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Inscribed with this memorial here is raised
By his bereft, his lonely, Chiabrera.

Think not, O passenger! who read'st the lines
That an exceeding love hath dazzled mo;
No- he was one whose memory ought to spread
Where'er Permessus bears an honoured name,
And live as long as its pure stream shall flow.

9.

O FLOWER of all that springs from gentle blood,
And all that generous nurture breeds to make
Youth amiable; O friend so true of soul
To fair Aglaia; by what envy moved,
Lelius! has death cut short thy brilliant day
In its sweet opening? and what dire mishap
Has from Savona torn her best delight?
For thee she mourns, nor e'er will cease to mourn;
And, should the outpourings of her eyes suffice not
For her heart's grief, she will entreat Sebeto
Not to withhold his bounteous aid, Sebeto
Who saw thee, on his margin, yield to death,
In the chaste arms of thy beloved Love!
What profit riches? what does youth avail?
Dust are our hopes; - I, weeping bitterly,
Penned these sad lines, nor can forbear to pray
That every gentle Spirit hither led
May read them not without some bitter tears.

Six months to six years added he remained
Upon this sinful earth, by sin unstained:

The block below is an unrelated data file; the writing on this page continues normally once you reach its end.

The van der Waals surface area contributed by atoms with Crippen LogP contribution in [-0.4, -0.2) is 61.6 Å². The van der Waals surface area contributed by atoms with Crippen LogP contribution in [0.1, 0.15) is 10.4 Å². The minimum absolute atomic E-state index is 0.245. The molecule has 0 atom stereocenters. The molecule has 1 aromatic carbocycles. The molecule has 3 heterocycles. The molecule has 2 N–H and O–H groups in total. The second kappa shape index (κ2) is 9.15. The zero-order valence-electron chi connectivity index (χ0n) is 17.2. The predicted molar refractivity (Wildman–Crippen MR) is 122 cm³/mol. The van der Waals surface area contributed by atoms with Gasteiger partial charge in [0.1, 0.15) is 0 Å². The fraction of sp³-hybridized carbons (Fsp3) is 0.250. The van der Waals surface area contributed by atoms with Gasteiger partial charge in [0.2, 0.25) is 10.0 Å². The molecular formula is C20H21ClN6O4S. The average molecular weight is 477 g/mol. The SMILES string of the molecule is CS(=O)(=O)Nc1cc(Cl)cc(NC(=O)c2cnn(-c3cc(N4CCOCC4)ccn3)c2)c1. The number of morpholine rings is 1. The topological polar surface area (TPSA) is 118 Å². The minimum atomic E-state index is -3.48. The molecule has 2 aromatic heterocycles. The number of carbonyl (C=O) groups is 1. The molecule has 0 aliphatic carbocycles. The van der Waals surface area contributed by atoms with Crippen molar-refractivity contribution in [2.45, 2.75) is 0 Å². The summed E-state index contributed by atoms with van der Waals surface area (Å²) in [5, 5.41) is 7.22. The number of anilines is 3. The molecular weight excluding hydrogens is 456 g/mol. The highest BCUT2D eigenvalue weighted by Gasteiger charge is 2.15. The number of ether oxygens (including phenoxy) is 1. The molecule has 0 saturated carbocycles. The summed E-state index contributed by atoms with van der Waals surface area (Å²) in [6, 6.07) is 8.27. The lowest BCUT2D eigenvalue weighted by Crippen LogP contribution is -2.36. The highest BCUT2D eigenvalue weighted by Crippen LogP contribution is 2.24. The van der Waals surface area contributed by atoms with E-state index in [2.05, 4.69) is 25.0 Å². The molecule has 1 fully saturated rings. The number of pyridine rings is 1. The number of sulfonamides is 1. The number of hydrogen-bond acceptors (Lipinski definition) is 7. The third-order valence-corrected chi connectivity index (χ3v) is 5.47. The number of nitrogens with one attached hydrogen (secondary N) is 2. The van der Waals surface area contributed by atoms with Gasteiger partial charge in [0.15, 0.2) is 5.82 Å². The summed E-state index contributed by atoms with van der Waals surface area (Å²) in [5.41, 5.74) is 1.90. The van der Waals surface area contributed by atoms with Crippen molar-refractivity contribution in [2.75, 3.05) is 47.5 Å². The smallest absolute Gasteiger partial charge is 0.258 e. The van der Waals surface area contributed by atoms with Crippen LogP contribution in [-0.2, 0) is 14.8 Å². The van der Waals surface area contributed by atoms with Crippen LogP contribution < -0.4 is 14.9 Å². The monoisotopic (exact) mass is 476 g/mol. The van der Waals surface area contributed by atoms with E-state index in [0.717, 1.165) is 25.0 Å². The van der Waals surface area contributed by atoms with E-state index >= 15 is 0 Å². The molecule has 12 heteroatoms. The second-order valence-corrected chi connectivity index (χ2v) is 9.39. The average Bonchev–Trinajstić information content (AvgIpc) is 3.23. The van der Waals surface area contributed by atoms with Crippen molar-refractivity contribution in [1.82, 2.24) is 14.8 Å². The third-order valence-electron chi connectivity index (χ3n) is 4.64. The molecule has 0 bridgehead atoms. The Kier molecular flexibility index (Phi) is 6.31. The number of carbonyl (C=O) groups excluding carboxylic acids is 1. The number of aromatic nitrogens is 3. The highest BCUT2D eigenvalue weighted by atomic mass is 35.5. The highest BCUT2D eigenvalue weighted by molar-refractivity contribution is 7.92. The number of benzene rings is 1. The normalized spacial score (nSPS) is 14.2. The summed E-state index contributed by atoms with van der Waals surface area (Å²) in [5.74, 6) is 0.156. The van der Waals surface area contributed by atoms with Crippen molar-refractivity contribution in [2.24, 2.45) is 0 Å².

O blessed Lord! whose mercy then removed
A child whom every eye that looked on loved
Support us, teach us calmly to resign
What we possessed, and now is wholly thine!

CENOTAPH.

In affectionate remembrance of Frances Fermor, whose remains are deposited in the church of Claines, near Worcester, this stone is erected by her sister, Dame Margaret, wife of Sir George Beaumont, Bart., who, feeling not less than the love of a brother for the deceased, commends this memorial to the care of his heirs and successors in the possession of this place.

By vain affections unenthralled, Though resolute when duty called To meet the world's broad eye, Pure as the holiest cloistered nun That ever feared the tempting sun, Did Fermor live and die.

This Tablet, hallowed by hor name
One heart-relieving tear may claim;
But if the pensive gloom

Of fond regret be still thy choice,
Exalt thy spirit, hear the voice
Of Jesus from her tomb!